Little Q+A: Erin Smith + Bradley Rubenstein


Erin Smith lives and works in Australia. Her work has been exhibited in New York at solo shows at Amy Li and at a group show at Berry Campbell. She has also exhibited extensively in Australia. This year her work will be exhibited in two group shows in New York. In her own words: "I live in a small wooden house in Australia. I'm an over-excitable Australian — in love with New York City. I have a lot of energy, so if I'm not painting, I'm researching, experimenting, and chatting with other artists, mentors, and galleries."   

Bradley Rubenstein: It was interesting to see your work in person (at Berry Campbell, NY) after having followed you online for a while. One gets the sense of the physicality of your painting through pictures, but in person they come across far more viscerally. One of the tensions you set up in your work is the relation between a familiar image and pure gestural painting. This kind of image layering is familiar to us now; painters like Polke and Salle come to mind. But there is something in your work that is more about the passages of direct, abstract painting that remind me of Clyfford Still. I have a feeling that the painterly passages interest you as much, if not more, than the imagery.   

Erin Smith: Absolutely, I enjoy both aspects. With the more abstract sections it feels like I am treating myself, to take the painting wherever I seem to feel at the time. It's very freeing and often the most exciting part. The imagery is ever-evolving throughout the duration of the painting.   

Many works end up as thick, layered stories. And areas are deleted, leaving small chosen remnants to begin a new twist in the adventure.    

BR: Can you talk a little about your background—what were some of your early influences?   

ES: Studying and holding a bachelor of design arts from the Australian Academy of Design in Melbourne and growing up in Queensland definitely has played a part in my exploration of cartoons, advertising, and cultural references. Also, my time studying at the New York Studio School was a pinnacle for me and my practice. All of this works into the composition to give a sense of the narrative.   

The importance of flux over stability throughout Sigmar Polke's work is something I've been greatly influenced by. I draw inspiration from everyone and what every day brings. I'm very energetic and highly excitable. I think somehow this comes through in the work.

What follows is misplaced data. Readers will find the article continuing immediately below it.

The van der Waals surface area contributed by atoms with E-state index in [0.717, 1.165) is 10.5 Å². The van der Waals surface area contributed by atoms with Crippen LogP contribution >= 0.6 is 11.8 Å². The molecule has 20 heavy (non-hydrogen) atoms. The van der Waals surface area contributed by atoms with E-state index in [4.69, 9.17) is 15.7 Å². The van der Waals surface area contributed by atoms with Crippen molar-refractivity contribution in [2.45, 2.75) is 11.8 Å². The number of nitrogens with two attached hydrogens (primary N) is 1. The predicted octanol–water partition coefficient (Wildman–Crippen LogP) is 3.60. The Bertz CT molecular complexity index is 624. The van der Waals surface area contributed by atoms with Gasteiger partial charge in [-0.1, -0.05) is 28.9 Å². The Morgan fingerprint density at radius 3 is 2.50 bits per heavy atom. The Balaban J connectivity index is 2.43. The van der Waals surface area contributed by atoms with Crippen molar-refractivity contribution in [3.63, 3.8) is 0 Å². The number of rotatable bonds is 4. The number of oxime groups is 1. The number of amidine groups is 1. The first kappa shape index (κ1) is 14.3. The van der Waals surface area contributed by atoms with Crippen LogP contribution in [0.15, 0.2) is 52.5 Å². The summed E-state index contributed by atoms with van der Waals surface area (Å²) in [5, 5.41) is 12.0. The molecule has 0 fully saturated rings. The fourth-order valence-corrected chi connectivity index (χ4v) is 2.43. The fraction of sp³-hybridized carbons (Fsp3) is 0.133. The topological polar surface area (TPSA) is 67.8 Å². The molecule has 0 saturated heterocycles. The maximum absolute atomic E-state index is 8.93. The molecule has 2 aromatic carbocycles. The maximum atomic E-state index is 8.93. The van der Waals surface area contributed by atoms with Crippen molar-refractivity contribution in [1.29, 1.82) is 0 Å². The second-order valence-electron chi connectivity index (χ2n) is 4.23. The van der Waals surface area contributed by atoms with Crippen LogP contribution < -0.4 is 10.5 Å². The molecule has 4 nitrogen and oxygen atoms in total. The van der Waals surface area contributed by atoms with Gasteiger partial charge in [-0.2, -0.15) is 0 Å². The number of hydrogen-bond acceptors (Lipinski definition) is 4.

BR: It’s interesting that you say “narrative." Do you see stories in your work, like when you paint little scenes? Or even with some of the paintings that seem to start as portraits, do you have a story in mind when you begin, or is the narrative aspect you refer to more just the way the picture is painted? 

ES: I think some work begins as a portrait, and then that portrait grows on me and I begin to build a narrative around that. Often that narrative is a complete reflection of what is happening in my world at that time. In one portrait, I felt...yes, this is complete. Then a number of days later he had wrestlers on his shoulders, and his hat became engulfed in fruit.   

BR: There is always a tendency to try to group art into labeled categories, or trends, or whatnot. I think this is particularly true when artists deal with what was once called “appropriation” in the 80s. Now we have the mash-up in music, zombie formalism in painting, and whatever Richard Prince is doing now. Your work falls somewhere between this sort of thing, defying categorization in an interesting way. For example, your imagery isn’t immediately recognizable pop icons, but kind of quirky. David Humphrey and Gina Magid come to mind as far as painters who are working in the same way. Your work seems to be more about pure painting as opposed to painting about painting.   

ES: Yes, I'm not terribly great with categorization. The work is an expression of me at the time, so, often I paint over or distort an image that became too realistic. The process is of utmost importance. It's my meditation.    

BR: So would it be accurate to say that the process of painting is more important to you than the art object that results? In some ways that is kind of an old-fashioned idea, with irony and whatnot being largely the current artistic currency.  

ES: Of course it needs to feel right and that it is the end. Perhaps that feeling leads me to know when to stop. Like many others, it can be hard to let go and finish. It feels like you’ve just finished a great book.   

BR: You live in Sydney and show a lot in New York. How does living there influence what you do, or is the art world so international now that regional influence doesn't really exist anymore?  

ES: I’m influenced by everything. I love what’s happening in Sydney and Australia as a whole. I also love New York; I love the energy of the city. I do incorporate a lot of old Australian cars in my work, perhaps as an homage to where I grew up.  

BR: You mention being influenced by other mediums, like advertising and cartoons. Do you see yourself working in other mediums, like film or photography, or does your interest lie more in searching for subjects to paint about?   

ES: I love digital work, however painting is where my heart is.   

BR: Are you working on anything new that we should know about?   

ES: I do have a number of group shows this year and plan to be back in New York. I seem to never stop painting. I hope to make something a little different this year and push myself a bit out of my comfort zone.

Interview conducted by Bradley Rubenstein

domMr. Rubenstein is a painter, story teller, and smart culture aficionado.